Rebuilding and designing a home for a boy with a brain injury
T suffered from complications while at hospital following his birth and as a result sustained severe brain injuries. Following years of litigation the family was awarded compensation. T’s parents bought a medium-sized house in a large plot of land, with the intention of adapting the property for T. Their plans included extending the downstairs area to twice its original size in order to create a unit for T and his 24-hour carer.
Working with the architect
An architect drew up draft plans and our OT (occupational therapist) began her involvement in the project. With her occupational therapy expertise she was able to highlight issues that the architectural team had not anticipated. For example, she was concerned that the sensory room had been built next to the utility room and that the noise from the washing and drying appliances would disturb T whilst he was trying to relax next door. Part of her brief was to find and guide the right company with the design and installation of the sensory room – she was therefore able to ensure that the company chosen was able to adequately sound proof the sensory room.
Bathroom adaptation and equipment
The OT was able to give her professional advice regarding the placement of the bathroom internal fittings (shower, toilet, hand basin etc.) She analysed where the carers would need to stand and how T would be transferred into and around the room. The layout of the bathroom was designed with this important caring information in mind, including choosing the right slip-resistant flooring, shower stretcher, height-adjustable bath and bath cushion.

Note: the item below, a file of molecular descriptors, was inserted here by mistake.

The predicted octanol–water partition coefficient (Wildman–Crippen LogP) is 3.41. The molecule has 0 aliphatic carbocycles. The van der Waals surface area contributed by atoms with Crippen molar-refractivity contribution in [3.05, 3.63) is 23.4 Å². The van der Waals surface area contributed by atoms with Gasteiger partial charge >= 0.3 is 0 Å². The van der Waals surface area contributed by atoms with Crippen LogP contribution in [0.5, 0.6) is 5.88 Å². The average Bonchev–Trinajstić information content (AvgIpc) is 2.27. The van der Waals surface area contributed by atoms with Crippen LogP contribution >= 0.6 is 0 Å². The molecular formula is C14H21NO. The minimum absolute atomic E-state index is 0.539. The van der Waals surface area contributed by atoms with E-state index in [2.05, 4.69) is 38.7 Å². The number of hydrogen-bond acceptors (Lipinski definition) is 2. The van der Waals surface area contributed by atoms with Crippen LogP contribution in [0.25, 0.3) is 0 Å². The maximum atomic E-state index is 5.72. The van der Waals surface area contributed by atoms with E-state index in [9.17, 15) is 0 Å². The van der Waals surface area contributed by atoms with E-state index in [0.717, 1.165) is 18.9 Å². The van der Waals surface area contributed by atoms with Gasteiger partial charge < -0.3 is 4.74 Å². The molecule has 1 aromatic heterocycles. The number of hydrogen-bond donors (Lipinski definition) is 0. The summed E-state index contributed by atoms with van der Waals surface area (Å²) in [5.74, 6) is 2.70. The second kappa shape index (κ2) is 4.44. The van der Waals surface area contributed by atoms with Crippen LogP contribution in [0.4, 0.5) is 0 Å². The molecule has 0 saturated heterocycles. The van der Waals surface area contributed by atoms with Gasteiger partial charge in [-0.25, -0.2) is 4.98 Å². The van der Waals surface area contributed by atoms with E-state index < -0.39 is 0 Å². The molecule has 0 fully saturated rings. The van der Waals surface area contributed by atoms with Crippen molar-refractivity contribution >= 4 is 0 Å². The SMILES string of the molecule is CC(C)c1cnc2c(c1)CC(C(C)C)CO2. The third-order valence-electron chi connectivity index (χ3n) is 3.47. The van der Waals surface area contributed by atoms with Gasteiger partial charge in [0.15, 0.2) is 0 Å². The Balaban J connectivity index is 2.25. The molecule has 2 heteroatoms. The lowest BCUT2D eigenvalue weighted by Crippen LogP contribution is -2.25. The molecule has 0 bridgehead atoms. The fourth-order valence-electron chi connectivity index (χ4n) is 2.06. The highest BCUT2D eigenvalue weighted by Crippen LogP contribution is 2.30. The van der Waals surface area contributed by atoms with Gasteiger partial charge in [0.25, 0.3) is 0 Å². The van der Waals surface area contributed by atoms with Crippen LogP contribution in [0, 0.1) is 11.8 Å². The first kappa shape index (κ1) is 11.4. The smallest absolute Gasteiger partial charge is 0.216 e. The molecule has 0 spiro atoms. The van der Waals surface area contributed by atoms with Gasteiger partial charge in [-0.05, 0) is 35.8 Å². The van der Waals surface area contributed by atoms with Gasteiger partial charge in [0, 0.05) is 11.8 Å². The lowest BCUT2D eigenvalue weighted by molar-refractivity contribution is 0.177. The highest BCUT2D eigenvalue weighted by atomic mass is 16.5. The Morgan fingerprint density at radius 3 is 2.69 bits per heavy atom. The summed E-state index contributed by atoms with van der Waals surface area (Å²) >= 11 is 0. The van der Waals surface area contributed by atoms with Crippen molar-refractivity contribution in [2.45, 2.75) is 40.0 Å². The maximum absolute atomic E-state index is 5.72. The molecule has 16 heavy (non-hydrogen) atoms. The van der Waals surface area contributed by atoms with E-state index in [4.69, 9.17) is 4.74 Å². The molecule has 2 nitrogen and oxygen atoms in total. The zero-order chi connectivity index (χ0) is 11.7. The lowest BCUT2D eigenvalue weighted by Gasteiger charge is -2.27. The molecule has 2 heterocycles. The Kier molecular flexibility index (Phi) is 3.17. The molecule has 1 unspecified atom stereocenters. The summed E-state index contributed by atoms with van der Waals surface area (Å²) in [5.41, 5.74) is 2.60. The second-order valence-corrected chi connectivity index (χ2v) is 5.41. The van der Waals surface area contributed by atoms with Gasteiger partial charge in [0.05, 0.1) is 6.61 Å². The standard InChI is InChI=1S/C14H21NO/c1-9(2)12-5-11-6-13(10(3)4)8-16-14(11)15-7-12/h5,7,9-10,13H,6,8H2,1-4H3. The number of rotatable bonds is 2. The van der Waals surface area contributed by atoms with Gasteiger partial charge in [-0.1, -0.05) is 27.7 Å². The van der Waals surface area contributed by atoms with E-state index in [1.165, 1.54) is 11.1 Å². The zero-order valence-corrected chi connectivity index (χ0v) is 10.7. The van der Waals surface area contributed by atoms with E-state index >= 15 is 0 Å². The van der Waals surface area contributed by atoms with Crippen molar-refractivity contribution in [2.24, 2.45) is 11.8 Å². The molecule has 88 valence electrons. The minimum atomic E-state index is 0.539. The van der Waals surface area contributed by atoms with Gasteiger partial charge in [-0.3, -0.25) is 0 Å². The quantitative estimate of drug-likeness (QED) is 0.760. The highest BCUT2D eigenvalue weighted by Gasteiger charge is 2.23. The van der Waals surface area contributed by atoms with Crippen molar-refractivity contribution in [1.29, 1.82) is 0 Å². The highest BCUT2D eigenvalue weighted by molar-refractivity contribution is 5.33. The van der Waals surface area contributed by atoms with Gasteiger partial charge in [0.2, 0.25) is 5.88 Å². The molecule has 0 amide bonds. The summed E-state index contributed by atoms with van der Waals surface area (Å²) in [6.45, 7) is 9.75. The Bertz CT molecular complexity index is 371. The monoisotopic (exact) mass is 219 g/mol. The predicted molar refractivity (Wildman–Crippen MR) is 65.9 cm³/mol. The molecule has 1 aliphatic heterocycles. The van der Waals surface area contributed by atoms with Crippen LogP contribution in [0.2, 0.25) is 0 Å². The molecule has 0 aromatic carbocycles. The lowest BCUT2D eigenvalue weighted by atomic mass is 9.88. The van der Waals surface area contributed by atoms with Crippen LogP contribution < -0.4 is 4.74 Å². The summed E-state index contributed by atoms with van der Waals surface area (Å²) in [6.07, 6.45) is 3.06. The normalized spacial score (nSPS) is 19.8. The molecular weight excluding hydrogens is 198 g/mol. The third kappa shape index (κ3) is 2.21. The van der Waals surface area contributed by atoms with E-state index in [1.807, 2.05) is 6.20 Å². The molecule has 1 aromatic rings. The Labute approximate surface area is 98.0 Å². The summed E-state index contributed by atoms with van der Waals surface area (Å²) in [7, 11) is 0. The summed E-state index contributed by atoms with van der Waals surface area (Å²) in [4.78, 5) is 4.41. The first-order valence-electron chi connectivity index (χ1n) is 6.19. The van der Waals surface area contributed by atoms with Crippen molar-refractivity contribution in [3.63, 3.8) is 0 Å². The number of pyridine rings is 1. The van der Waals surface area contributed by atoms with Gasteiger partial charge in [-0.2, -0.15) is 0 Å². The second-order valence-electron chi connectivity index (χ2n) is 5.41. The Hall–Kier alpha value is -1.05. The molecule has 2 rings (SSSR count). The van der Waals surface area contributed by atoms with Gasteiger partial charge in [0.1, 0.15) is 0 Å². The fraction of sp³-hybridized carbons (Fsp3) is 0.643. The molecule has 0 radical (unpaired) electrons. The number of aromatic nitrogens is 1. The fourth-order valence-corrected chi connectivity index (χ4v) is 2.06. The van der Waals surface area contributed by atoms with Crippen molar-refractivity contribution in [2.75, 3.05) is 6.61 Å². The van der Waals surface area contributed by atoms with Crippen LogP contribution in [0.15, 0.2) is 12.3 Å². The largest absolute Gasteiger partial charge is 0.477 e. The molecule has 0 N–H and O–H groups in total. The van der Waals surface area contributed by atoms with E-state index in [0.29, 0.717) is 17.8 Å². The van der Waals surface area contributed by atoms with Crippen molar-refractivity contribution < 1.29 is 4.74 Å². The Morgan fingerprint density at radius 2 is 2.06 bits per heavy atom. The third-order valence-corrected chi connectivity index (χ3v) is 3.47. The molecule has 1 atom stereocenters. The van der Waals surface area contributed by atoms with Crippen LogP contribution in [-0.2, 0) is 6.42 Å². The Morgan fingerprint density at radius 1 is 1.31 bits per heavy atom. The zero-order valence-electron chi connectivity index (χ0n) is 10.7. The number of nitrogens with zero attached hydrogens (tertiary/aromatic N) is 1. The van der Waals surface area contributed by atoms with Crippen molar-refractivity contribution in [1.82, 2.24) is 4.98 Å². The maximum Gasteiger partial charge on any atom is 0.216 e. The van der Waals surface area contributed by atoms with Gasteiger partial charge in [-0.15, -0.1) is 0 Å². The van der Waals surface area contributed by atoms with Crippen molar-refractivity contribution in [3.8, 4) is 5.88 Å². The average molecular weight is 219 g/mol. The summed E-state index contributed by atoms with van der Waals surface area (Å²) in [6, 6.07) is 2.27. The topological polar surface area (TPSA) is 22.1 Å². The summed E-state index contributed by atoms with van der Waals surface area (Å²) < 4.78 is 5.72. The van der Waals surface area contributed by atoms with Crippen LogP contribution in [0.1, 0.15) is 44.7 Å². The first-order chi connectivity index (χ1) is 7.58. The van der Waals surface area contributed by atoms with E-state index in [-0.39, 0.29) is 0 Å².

The bathing equipment that T’s parents purchased was based on our OT’s recommendations. In order to ensure that they understood how each item worked, she arranged for the manufacturers to come to the house to demonstrate their products and allow T to try them out for a trial period.
Access into and around the property
Our OT then reviewed how T was moving around both inside and outside the house. She looked at the electric wheelchair that he was using and adjusted the head rest and the seat to encourage good posture. She also researched suitable all-terrain buggies so that he was able to participate in more outdoor activities with the rest of the family. The buggy purchased has allowed T to join his family on excursions to the beach, local woods and to participate in a charity run with his dad.
Whilst the work was being completed on the house our OT identified a CCTV and door-opening system which enabled the parents to control and monitor T’s unit. A special camera was fitted in T’s bedroom to enable the parents to see and hear him during the night.
Manual handling for carers
Once the building work had been finished, and the equipment purchased, our OT drew up a comprehensive manual training plan for T’s carers. She trained them personally in T’s house, using his equipment – a service that will ensure they know exactly what to do and how to do it right.